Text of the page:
LONG ISLAND CITY, Queens — A 23-year-old Queens woman who asked PIX11 to protect her identity returned with us to the subway station where she said she was viciously assaulted by a disguised man and woman on March 13.
The still-elusive female suspect inflicted the injuries, the victim said, which included a concussion.
“The biggest fear for me right now is that she’s out there doing this to other people, traumatizing other people,” the young market researcher told PIX11 at the Queens Plaza North R train platform, where the brutal attack happened nearly three weeks ago.
The victim said the female suspect came into the station yelling on the Manhattan-bound side, telling her companion — who the victim described as a skinny man wearing a baseball cap — “If anyone looks at me, I’m going to punch them right in the face.”
The female, wearing a black curly wig and glasses, sat on the same bench as the young woman PIX11 spoke with.
“I was starting to get scared,” the woman said.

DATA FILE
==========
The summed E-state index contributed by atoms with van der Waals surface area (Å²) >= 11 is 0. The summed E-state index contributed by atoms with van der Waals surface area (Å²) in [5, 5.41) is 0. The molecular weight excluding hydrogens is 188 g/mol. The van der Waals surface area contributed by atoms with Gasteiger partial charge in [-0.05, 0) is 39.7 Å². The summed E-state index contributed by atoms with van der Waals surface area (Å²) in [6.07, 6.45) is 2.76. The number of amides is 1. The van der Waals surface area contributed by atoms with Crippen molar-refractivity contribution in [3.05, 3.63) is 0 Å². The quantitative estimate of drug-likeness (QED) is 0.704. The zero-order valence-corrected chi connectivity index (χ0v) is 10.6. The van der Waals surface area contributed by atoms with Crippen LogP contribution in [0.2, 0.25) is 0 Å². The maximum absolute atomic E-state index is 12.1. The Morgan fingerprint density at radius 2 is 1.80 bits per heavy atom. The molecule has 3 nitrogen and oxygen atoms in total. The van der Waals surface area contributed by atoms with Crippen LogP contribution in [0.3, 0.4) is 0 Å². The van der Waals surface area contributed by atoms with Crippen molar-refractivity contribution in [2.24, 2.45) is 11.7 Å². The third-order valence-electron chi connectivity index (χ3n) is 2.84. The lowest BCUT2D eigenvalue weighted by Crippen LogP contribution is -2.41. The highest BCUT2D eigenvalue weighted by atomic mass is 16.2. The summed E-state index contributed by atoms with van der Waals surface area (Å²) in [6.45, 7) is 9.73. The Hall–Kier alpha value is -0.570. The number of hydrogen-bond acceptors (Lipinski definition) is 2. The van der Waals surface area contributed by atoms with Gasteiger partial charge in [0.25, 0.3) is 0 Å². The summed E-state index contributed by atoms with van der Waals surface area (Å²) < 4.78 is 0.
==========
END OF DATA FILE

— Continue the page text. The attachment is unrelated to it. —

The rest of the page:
When the woman got up to leave, she said the female on the bench lunged at her and slapped her face, knocking her down.
“And then I started yelling, ‘You’re not going to get away with this,'” the young woman recalled.
Things got worse from there.
“She pulled me by the hair and dragged me to the ground, and my head hit the concrete. She started dragging me,” the Queens woman said.
“And then she stepped on my stomach and on my chest,” the victim added.
The woman said, at one point, the female suspect took her bag — which contained her computer — and flung it on to the subway tracks.
The victim started dialing 911 and chasing the suspects past the turnstiles. That’s when she was knocked down and dragged again. She said the man took her phone.
Surveillance released by the NYPD showed the tail end of the attack near the turnstile at Queens Plaza North.
Other surveillance shows the suspects at the nearby Queensboro Plaza station. By then, it appears the female suspect had ditched her curly wig and glasses, along with her jacket.
The female suspect is seen jumping over the turnstile in Queensboro Plaza and then opening the subway emergency entrance door for the man.
Despite having suffered a concussion, the young woman went on her friend’s computer to use its “Find my iPhone” feature.
The phone later pinged by 210 East 43 Street in Manhattan, an office that has signs on the window for mental health and jobs assistance.
The victim tracked her stolen phone for three days, seeing pings coming from Queens, the Bronx, and upper Manhattan.
The young woman said she is disheartened by the street and subway attacks that have been dominating the headlines in recent weeks.
“I want my story to be heard,” she said, “because there are so many people like me.”